Viewpoints clash over civic campaign literature photo use
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Hey there, time traveller!
This article was published 14/09/2022 (268 days ago), so information in it may no longer be current.
A Winnipeg woman says she was shocked to find her photograph in a mayoral candidate’s campaign literature, and upset at the lack of response in her quest to have the image removed.
Bev Pike wants the photo taken during a July meeting between Jenny Motkaluk and members of the non-partisan South Osborne Residents’ Group deleted, saying it was used without permission.
“We didn’t consent for that use. We can’t be partisan, for any candidate,” group volunteer Pike said.
The mayoral hopeful, however, was unrepentant. The photo, along with others in the printed pamphlet (also viewable online), are not meant to imply endorsement, Motkaluk said.
“How exactly should I do that? Should I go to everybody’s house with some whiteout? Like what should I do to remove it from print material that’s out the door?” she told the Free Press when queried Wednesday whether she plans to remove the photo from the document.
On July 27, Pike and another South Osborne group volunteer met with Motkaluk to discuss the association’s concerns about infill development in the neighbourhood. It’s an issue they intended to raise with a number of candidates, Pike said.
“Jenny did a lot of the talking and she seemed sympathetic at the time, but at the end she said, now I hope you’ll endorse me, support me… We said: ‘Well, we have to be a non-partisan group, we have to stay out of that,’” the retiree said.
“Then her (campaign manager) got up and said, ‘You mind if I take a picture?’ And we just thought it was maybe a souvenir and allowed that, but there was no mention of what it was going to be used for at the time, at all.”
When Pike was alerted to her photo’s presence on Page 17 of Motkaluk’s policy brochure, she emailed the campaign to ask it be removed (showing the Free Press the first request sent Sept. 8) — to no response.
“It’s completely degrading, she’s being completely disrespectful,” Pike said. “I would ask her to please show respect and ethics by deleting our image from all her promotional material.”
Motkaluk said her hands are tied on print material already mailed/handed out.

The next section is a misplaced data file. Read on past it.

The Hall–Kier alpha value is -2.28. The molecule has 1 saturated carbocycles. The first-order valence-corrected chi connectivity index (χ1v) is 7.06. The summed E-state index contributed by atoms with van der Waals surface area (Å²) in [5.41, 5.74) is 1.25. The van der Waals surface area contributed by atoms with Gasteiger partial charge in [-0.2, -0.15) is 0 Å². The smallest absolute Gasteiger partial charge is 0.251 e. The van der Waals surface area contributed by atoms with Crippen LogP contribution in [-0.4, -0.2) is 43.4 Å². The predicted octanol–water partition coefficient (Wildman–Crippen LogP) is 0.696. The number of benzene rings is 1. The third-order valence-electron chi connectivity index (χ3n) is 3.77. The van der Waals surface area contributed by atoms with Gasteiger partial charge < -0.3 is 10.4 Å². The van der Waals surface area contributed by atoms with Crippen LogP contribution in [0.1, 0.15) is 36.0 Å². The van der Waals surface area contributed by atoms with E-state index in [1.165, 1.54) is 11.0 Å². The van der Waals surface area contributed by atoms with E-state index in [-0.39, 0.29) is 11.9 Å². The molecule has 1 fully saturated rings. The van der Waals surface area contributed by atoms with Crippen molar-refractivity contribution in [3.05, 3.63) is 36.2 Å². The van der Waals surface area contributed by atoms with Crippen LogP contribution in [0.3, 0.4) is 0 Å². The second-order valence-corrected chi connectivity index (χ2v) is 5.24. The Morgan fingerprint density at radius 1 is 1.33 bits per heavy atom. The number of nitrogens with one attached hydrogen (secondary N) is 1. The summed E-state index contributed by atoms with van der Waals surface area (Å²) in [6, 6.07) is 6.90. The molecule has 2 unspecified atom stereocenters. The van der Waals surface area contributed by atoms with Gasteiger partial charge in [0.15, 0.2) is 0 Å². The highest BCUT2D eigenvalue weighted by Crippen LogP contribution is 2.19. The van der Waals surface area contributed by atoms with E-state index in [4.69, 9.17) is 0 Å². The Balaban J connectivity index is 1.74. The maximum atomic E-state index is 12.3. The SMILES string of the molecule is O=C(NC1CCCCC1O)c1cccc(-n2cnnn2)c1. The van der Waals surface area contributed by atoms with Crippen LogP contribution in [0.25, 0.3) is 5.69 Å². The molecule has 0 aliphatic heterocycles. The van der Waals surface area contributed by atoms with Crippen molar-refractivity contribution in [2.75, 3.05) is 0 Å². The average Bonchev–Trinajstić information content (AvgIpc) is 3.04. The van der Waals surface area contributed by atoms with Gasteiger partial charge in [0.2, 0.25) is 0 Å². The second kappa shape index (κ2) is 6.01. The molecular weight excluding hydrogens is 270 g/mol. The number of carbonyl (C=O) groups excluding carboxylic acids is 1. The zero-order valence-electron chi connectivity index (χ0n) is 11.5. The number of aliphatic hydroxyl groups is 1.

However, she countered, the photo in question has a longer backstory.
“Just to be clear, with Bev and with every other person and organization that I visited with, we asked if we could take a picture, and we didn’t take pictures with people who declined to have a photo,” Motkaluk said, adding she talked with many people over the summer to hear their concerns.
“It was also clear that the photos were for campaign purposes and that photo was published on my social media weeks before the plan for Winnipeg (pamphlet) was printed — and Bev Pike was keenly aware of that,” the mayoral candidate said.
“(The print material is) done and there’s nothing that I can do to change it, and I did have permission from Bev to have a photo, and I did use the photo previously in a digital platform prior to it going to print. Bev was aware of that. If she had had a concern, she should’ve said something.”
Later reached by phone for clarification, Pike said social media was “never mentioned at all.”
Meantime, the Amalgamated Transit Union Local 1505, which represents Winnipeg bus operators and mechanics, also appears in Motkaluk’s campaign literature, but isn’t endorsing her.
“(The print material is) done and there’s nothing that I can do to change it, and I did have permission from Bev to have a photo… If she had had a concern, she should’ve said something.”–Jenny Motkaluk
The union issued a news release Sept. 9 to clarify it is backing candidate Glen Murray. It asked Motkaluk to remove a photo and quote from ATU 1505 president Romeo Ignacio from her material that was included without prior knowledge or approval, the union said.
On Wednesday, Motkaluk said that wrinkle is almost exactly the same situation as with Pike.
“I went to visit with the ATU, not for the purpose of securing an endorsement from them and not for the purpose of promising them something that I would deliver them… I went there to hear from them specifically about their concerns for Transit safety,” she said.
“I thought the things that they said were so compelling that they needed to be in my platform, even though they had endorsed an opponent of mine.”
Motkaluk added ATU leaders had asked to take the photo with her, and planned to post it to the union’s social media.
On Aug. 8, ATU 1505 tweeted a photo of Motkaluk with Ignacio and executive vice-president James Van Gerwen.
Erik Pindera reports for the city desk, with a particular focus on crime and justice.